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2

You want to look at RepeatedTiming Table[{n, First@RepeatedTiming[RandomPrime[{10^n, 100^(n + 1)}]]}, {n, 100, 1500, 100}] (*{{100, 0.02}, {200, 0.1}, {300, 0.5}, {400, 0.9}, {500, 0.7}, {600, 5.}, {700, 1.*10^1}, {800, 1.*10^1}, {900, 3.*10^1}, {1000, 5.*10^1}, {1100, 51.}, {1200, 3.*10^1}, {1300, 7.*10^1}, {1400, 1.*10^2}, {1500, 1.*10^2}} ...


3

Given that the 8th prime is less than 20 (Prime[8] = 19), then the product of all primes up to and including that one is: Times @@ Prime[Range[8]] (* 9699690 *) You can list those primes: Prime[Range[8]] You can answer the generalized problem from the below figure, e.g., How many distinct, sequential, smallest prime factors are needed to get a number ...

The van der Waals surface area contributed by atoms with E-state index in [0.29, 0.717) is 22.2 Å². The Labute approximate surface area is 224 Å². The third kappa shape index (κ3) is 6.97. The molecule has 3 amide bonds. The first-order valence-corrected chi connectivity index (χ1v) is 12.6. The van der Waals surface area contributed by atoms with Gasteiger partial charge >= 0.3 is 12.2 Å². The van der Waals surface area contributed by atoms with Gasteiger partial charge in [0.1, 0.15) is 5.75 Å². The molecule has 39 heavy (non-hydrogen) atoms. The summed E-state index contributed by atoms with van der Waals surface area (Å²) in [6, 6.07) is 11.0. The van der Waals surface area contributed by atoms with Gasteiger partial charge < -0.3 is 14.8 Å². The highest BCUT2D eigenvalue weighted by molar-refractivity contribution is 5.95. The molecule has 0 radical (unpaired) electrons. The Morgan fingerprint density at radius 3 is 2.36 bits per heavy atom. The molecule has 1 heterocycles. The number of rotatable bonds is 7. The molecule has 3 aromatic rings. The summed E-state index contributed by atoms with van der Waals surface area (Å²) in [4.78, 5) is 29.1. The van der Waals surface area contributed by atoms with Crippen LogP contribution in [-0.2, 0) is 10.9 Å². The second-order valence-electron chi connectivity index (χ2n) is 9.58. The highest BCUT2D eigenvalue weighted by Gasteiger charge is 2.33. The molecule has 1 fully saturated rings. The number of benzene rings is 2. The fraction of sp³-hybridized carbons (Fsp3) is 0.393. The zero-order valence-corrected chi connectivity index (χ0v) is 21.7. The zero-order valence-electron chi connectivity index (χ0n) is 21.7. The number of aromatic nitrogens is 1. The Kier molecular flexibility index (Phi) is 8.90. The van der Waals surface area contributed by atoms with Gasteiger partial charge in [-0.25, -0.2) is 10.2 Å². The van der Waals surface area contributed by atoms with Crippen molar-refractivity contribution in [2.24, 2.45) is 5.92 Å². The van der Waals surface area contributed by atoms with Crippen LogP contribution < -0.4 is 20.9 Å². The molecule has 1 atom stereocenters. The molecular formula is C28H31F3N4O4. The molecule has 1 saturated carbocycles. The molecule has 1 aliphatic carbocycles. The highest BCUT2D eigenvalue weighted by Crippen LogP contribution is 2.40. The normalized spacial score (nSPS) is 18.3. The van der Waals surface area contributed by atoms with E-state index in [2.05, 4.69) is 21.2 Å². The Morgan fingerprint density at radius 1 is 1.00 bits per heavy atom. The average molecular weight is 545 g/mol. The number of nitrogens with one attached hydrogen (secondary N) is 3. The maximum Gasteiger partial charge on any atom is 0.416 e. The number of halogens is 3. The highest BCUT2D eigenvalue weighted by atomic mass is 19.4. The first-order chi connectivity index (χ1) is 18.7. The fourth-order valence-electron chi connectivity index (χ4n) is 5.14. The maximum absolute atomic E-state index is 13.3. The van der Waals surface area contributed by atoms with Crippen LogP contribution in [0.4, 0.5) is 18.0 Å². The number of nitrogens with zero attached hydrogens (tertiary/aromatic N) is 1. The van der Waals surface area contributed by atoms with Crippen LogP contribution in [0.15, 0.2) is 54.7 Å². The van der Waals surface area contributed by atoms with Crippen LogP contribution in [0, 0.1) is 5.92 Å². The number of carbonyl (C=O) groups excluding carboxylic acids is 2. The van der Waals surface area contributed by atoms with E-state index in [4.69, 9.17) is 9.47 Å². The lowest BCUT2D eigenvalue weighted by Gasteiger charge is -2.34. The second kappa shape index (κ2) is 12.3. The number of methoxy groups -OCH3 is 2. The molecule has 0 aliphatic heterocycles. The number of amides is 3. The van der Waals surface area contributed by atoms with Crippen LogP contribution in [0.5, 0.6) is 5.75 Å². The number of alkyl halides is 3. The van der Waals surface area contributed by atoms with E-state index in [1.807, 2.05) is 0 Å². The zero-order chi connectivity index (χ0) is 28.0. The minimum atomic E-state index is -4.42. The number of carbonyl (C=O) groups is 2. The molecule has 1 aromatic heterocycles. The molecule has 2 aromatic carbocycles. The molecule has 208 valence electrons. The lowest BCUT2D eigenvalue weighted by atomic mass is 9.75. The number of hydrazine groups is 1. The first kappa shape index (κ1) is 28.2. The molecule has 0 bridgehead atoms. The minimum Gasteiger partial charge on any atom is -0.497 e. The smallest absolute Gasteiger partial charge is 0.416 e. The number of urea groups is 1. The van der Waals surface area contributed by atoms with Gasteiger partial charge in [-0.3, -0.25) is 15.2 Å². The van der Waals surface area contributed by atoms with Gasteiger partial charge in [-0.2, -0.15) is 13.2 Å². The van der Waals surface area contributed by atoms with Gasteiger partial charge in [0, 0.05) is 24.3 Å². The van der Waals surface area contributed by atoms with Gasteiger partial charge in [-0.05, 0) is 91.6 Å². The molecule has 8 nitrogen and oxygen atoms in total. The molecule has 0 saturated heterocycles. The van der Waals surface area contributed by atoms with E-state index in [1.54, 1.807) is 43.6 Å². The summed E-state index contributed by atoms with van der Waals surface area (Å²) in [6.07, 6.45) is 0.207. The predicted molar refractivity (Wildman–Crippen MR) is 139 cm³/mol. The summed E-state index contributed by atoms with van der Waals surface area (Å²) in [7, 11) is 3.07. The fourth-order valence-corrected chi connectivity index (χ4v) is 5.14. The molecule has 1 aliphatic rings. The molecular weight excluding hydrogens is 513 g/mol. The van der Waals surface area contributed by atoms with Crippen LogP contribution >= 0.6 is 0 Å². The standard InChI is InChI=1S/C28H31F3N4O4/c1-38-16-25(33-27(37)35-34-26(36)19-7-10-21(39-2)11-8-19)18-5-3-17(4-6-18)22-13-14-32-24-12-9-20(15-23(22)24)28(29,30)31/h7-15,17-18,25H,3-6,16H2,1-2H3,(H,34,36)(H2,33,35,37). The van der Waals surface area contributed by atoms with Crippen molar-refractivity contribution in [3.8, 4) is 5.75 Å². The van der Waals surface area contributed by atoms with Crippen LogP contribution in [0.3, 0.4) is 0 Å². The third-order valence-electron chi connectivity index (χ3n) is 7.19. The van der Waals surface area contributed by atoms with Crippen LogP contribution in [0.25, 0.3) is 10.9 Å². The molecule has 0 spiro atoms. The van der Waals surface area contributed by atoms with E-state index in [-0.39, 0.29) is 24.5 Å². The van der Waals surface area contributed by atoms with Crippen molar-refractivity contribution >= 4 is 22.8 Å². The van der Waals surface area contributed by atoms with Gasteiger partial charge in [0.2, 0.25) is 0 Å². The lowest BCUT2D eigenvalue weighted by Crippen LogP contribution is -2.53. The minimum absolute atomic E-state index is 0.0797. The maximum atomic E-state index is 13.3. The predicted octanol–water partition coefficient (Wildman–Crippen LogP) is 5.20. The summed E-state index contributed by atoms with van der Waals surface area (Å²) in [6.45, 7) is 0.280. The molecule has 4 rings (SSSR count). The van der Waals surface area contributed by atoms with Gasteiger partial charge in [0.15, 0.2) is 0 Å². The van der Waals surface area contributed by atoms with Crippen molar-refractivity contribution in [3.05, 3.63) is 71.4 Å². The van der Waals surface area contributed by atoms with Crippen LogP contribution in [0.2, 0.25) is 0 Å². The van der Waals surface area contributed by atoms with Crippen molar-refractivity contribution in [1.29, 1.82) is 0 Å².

1

This is as close as I could get for this expression, but I don't know what other types of expressions you would need to work with. The code is also ugly, so there has got to be something prettier, but here goes: if we set exp = (23991 x^3)/(250000 a^5) + (87271/(5000000 a^6) + 31/(600 a^2) - b/2816) x^4 then exp /. {Rational[x_, y_]*rest_ :> ...



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